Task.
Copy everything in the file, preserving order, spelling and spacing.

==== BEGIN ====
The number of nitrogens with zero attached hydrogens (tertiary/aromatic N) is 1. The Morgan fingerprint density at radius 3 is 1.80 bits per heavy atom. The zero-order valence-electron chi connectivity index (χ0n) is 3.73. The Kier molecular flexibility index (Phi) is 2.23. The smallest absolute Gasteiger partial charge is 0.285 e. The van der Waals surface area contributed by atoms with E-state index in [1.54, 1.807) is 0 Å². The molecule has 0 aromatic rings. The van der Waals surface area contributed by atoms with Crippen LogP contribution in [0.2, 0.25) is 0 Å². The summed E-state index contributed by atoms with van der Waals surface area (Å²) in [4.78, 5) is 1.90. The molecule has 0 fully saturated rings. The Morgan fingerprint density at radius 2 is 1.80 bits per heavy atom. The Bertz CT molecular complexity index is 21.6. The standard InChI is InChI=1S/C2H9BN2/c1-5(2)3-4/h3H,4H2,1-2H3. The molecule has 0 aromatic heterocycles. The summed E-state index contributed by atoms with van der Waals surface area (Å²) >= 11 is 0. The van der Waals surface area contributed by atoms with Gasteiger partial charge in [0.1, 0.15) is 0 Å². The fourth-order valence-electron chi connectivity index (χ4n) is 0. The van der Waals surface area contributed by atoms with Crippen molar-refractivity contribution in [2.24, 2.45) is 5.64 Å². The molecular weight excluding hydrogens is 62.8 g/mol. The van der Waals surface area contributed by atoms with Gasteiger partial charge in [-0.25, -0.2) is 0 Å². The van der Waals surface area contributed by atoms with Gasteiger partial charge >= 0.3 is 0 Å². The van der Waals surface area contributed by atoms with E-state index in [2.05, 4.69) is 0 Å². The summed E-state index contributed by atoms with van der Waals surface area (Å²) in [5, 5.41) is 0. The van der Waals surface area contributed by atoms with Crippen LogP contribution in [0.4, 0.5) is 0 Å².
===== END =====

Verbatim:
The number of nitrogens with zero attached hydrogens (tertiary/aromatic N) is 1. The Morgan fingerprint density at radius 3 is 1.80 bits per heavy atom. The zero-order valence-electron chi connectivity index (χ0n) is 3.73. The Kier molecular flexibility index (Phi) is 2.23. The smallest absolute Gasteiger partial charge is 0.285 e. The van der Waals surface area contributed by atoms with E-state index in [1.54, 1.807) is 0 Å². The molecule has 0 aromatic rings. The van der Waals surface area contributed by atoms with Crippen LogP contribution in [0.2, 0.25) is 0 Å². The summed E-state index contributed by atoms with van der Waals surface area (Å²) in [4.78, 5) is 1.90. The molecule has 0 fully saturated rings. The Morgan fingerprint density at radius 2 is 1.80 bits per heavy atom. The Bertz CT molecular complexity index is 21.6. The standard InChI is InChI=1S/C2H9BN2/c1-5(2)3-4/h3H,4H2,1-2H3. The molecule has 0 aromatic heterocycles. The summed E-state index contributed by atoms with van der Waals surface area (Å²) >= 11 is 0. The van der Waals surface area contributed by atoms with Gasteiger partial charge in [0.1, 0.15) is 0 Å². The fourth-order valence-electron chi connectivity index (χ4n) is 0. The van der Waals surface area contributed by atoms with Crippen molar-refractivity contribution in [2.24, 2.45) is 5.64 Å². The molecular weight excluding hydrogens is 62.8 g/mol. The van der Waals surface area contributed by atoms with Gasteiger partial charge in [-0.25, -0.2) is 0 Å². The van der Waals surface area contributed by atoms with Gasteiger partial charge >= 0.3 is 0 Å². The van der Waals surface area contributed by atoms with E-state index in [2.05, 4.69) is 0 Å². The summed E-state index contributed by atoms with van der Waals surface area (Å²) in [5, 5.41) is 0. The van der Waals surface area contributed by atoms with Crippen LogP contribution in [0.4, 0.5) is 0 Å².